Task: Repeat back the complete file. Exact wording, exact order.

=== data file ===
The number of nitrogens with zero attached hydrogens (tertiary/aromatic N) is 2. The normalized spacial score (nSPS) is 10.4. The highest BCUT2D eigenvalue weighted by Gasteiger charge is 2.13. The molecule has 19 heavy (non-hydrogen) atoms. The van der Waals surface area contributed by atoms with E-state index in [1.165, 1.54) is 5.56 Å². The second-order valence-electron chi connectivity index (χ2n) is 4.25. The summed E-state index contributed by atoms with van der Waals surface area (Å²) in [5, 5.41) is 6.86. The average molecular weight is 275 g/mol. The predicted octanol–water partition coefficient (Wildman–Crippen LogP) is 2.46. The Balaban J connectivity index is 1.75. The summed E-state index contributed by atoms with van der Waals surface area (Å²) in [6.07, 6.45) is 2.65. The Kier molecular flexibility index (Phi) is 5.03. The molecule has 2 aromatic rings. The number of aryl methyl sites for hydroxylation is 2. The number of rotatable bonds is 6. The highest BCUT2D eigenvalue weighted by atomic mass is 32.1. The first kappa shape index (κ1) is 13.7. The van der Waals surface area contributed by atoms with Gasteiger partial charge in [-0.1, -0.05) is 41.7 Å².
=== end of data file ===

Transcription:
The number of nitrogens with zero attached hydrogens (tertiary/aromatic N) is 2. The normalized spacial score (nSPS) is 10.4. The highest BCUT2D eigenvalue weighted by Gasteiger charge is 2.13. The molecule has 19 heavy (non-hydrogen) atoms. The van der Waals surface area contributed by atoms with E-state index in [1.165, 1.54) is 5.56 Å². The second-order valence-electron chi connectivity index (χ2n) is 4.25. The summed E-state index contributed by atoms with van der Waals surface area (Å²) in [5, 5.41) is 6.86. The average molecular weight is 275 g/mol. The predicted octanol–water partition coefficient (Wildman–Crippen LogP) is 2.46. The Balaban J connectivity index is 1.75. The summed E-state index contributed by atoms with van der Waals surface area (Å²) in [6.07, 6.45) is 2.65. The Kier molecular flexibility index (Phi) is 5.03. The molecule has 2 aromatic rings. The number of aryl methyl sites for hydroxylation is 2. The number of rotatable bonds is 6. The highest BCUT2D eigenvalue weighted by atomic mass is 32.1. The first kappa shape index (κ1) is 13.7. The van der Waals surface area contributed by atoms with Gasteiger partial charge in [-0.1, -0.05) is 41.7 Å².